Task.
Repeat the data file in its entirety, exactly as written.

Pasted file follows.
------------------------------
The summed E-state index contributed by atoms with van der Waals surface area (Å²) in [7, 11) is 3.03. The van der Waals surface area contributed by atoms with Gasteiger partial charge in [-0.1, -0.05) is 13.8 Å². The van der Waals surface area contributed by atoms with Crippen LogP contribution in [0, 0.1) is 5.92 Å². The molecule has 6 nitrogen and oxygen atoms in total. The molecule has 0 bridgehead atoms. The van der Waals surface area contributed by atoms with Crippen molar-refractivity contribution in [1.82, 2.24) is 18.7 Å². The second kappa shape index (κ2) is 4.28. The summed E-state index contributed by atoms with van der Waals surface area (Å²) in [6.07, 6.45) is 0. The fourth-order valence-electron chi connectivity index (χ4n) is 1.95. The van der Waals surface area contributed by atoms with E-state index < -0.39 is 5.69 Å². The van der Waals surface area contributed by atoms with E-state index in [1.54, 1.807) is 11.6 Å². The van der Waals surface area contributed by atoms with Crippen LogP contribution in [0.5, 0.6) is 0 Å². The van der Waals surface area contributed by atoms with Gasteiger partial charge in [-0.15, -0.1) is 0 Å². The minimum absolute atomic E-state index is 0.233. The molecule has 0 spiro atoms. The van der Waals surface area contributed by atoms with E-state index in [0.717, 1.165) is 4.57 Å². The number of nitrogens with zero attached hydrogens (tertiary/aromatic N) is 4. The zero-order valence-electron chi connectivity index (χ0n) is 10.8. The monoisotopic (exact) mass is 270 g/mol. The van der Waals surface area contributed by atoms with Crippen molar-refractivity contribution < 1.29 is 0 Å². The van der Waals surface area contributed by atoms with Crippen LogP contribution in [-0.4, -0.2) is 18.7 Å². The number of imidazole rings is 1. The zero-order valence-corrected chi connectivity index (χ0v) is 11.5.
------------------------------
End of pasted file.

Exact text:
The summed E-state index contributed by atoms with van der Waals surface area (Å²) in [7, 11) is 3.03. The van der Waals surface area contributed by atoms with Gasteiger partial charge in [-0.1, -0.05) is 13.8 Å². The van der Waals surface area contributed by atoms with Crippen LogP contribution in [0, 0.1) is 5.92 Å². The molecule has 6 nitrogen and oxygen atoms in total. The molecule has 0 bridgehead atoms. The van der Waals surface area contributed by atoms with Crippen molar-refractivity contribution in [1.82, 2.24) is 18.7 Å². The second kappa shape index (κ2) is 4.28. The summed E-state index contributed by atoms with van der Waals surface area (Å²) in [6.07, 6.45) is 0. The fourth-order valence-electron chi connectivity index (χ4n) is 1.95. The van der Waals surface area contributed by atoms with E-state index < -0.39 is 5.69 Å². The van der Waals surface area contributed by atoms with E-state index in [1.54, 1.807) is 11.6 Å². The van der Waals surface area contributed by atoms with Crippen LogP contribution in [0.5, 0.6) is 0 Å². The van der Waals surface area contributed by atoms with Gasteiger partial charge in [-0.15, -0.1) is 0 Å². The minimum absolute atomic E-state index is 0.233. The molecule has 0 spiro atoms. The van der Waals surface area contributed by atoms with E-state index in [0.717, 1.165) is 4.57 Å². The number of nitrogens with zero attached hydrogens (tertiary/aromatic N) is 4. The zero-order valence-electron chi connectivity index (χ0n) is 10.8. The monoisotopic (exact) mass is 270 g/mol. The van der Waals surface area contributed by atoms with Crippen molar-refractivity contribution < 1.29 is 0 Å². The van der Waals surface area contributed by atoms with Crippen LogP contribution in [-0.4, -0.2) is 18.7 Å². The number of imidazole rings is 1. The zero-order valence-corrected chi connectivity index (χ0v) is 11.5.